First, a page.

Investment Properties Info - Securing Your Future
Home New Info Insider Tips Resources Guide
Invest In Real Estate
The Property The Loan The Financing Research Where to Buy The Analysis Your Credit Negotiating Foreclosures
Related Articles

Taking Out Equity

How to Invest in a Changing Market

Three Ways to Survive a Downturn

Estimate Properties Current Market Value

Reverse Mortgages



The Lease Agreement for Your Property

As a property owner and landlord, what's the best type of lease agreement to offer tenants? Overall, you want a lease agreement that's simple and easy to understand but protects you as the owner of the property.

As a property owner you’ll need to create a rental agreement that attracts tenants, not pushes them away to other properties. Most property owners prefer long term leases, while others favor short term leases. Each type has several benefits and downsides, and both attract different types of people for various reasons. Therefore, there are several factors to consider before deciding on which type of lease you want.

First of all, you need to determine what types of tenants you prefer and then tailor the lease that best accommodates them. But at the same time, you need to make sure these people fit in with your property, community, and your personality. Are you seeking quiet tenants, couples, students? Will you allow pets and children? To attract the clientele you desire, your advertisements should make these expectations clear and should be posted around pertinent areas. For example, if you want students, then advertise in the proximity of a college or places frequented predominantly by students such as coffee shops, trendy cafes, or near the homes of parents whose children are old enough to move out on their own.

Deciding on your clientele will narrow your options regarding the terms and length of the lease agreement. Listed below are the pros of short and long term leases and the types of people that will most likely be attracted to each.

Short Term

  • These attract a greater amount of tenants, usually first-time renters, because there is no long term commitment involved. College students, transferring renters, travelers, and renters who loathe long term contracts are attracted by shorter leases.
  • If, by chance, you do end up with a problem tenant, the shorter lease agreement will ensure that you will be free of them relatively quickly.
  • When you have a set lease period, you cannot raise the rent until that period is over. However, by leasing month-to-month, or by every three months, you will not have to wait as long.
  • You can charge more for monthly rents. For some people, higher rates can compensate for the lack of commitment.
  • Because you appeal mainly to short term renters, your high turnover rate will maximize your success in certain areas and actually decrease your vacancy rates and enjoy a steady flow of revenue.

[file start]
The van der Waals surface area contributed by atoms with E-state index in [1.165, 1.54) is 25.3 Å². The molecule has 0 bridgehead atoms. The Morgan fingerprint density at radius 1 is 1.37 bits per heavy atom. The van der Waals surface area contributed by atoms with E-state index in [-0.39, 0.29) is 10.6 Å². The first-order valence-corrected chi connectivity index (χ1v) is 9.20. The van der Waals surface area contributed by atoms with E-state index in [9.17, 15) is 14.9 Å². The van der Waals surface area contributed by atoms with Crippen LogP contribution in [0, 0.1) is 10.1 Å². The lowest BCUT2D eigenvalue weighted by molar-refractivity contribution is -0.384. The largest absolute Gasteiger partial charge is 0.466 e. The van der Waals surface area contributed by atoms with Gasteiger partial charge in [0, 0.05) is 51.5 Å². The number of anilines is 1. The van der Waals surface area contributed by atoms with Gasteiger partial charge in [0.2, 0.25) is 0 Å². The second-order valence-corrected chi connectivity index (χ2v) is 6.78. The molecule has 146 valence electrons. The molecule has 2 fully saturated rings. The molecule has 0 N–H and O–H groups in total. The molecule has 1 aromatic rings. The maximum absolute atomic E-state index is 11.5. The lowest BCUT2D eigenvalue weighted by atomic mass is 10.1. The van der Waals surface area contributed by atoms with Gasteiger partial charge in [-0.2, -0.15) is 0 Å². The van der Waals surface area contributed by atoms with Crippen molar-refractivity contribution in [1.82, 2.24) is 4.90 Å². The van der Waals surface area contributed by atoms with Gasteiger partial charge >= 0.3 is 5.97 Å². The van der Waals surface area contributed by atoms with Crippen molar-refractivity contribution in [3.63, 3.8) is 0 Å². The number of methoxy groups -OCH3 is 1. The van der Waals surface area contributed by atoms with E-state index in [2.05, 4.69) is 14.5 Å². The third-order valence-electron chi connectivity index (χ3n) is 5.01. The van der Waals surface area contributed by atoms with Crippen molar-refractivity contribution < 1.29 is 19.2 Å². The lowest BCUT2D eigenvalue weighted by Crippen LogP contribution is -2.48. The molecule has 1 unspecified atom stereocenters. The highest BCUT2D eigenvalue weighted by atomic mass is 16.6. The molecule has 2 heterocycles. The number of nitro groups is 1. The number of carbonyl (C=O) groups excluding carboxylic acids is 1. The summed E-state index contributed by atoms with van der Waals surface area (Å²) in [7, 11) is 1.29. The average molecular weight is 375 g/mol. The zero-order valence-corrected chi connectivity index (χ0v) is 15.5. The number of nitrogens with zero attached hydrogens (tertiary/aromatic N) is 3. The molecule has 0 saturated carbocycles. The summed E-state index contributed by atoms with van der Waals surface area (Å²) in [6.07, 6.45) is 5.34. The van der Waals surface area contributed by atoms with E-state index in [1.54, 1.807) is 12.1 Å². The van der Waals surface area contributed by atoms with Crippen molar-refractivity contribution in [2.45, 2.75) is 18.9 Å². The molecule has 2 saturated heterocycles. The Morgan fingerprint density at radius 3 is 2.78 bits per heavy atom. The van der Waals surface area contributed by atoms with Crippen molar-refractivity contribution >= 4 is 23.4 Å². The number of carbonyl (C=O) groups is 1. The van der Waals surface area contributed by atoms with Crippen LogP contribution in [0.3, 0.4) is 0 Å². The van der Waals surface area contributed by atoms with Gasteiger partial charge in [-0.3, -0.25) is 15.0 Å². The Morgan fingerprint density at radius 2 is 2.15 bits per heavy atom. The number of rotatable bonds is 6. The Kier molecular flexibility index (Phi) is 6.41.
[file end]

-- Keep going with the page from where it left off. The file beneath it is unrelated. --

Long Term

  • Probably the main benefit to long term leases is the financial security provided by a reliable flow of money.
  • You won’t have to worry about advertising as frequently whenever you have a vacancy.
  • Vacancies are less common, and as a result, you won’t have to make repairs and improvements as often.
  • More reliable people tend to be drawn to these types of leases. Families, people with pets, the elderly, and couples generally seek out long term leases. This not only affords them the security of a place to live but it also saves them some money, as opposed to short term agreements.
  • When you raise the rent, the terms are bound to the contract and must be paid.

Regardless of the terms of the lease, you’ll always want to protect your interests by having a properly written agreement.
Check with an attorney who is well trained in landlord/tenant law to assist you in determining your legal rights in various situations that have the potential of happening. Here are some other points and tips that can help you develop a lease that will please both you and tenants:

  • Be flexible with tenants. Sometimes, you will have to compromise or offer incentives in order to maximize your occupancy rate. For example, if you ordinarily offer long term leases, maybe you can work out a short term lease if the situation ever calls for it. Or charge a little extra if someone wants a pet (or ask for a pet deposit to pay for potential damages).
  • Set rules for guests, such as how many are allowed at one time, how long they can stay, where they can park, etc.
  • Offer discounts for long term leases.
  • Have your lease stand out. Offer wireless services or other incentives that will attract more people and create more reasons for them to stay.
  • Compare leases of properties surrounding your property.

Related Articles

Managing Property
Tenant Tips
Property Insurance

Privacy Policy | Terms & Conditions | Site Map | Contact Us | About Us | Partners | Advertising
© 2018 All rights reserved.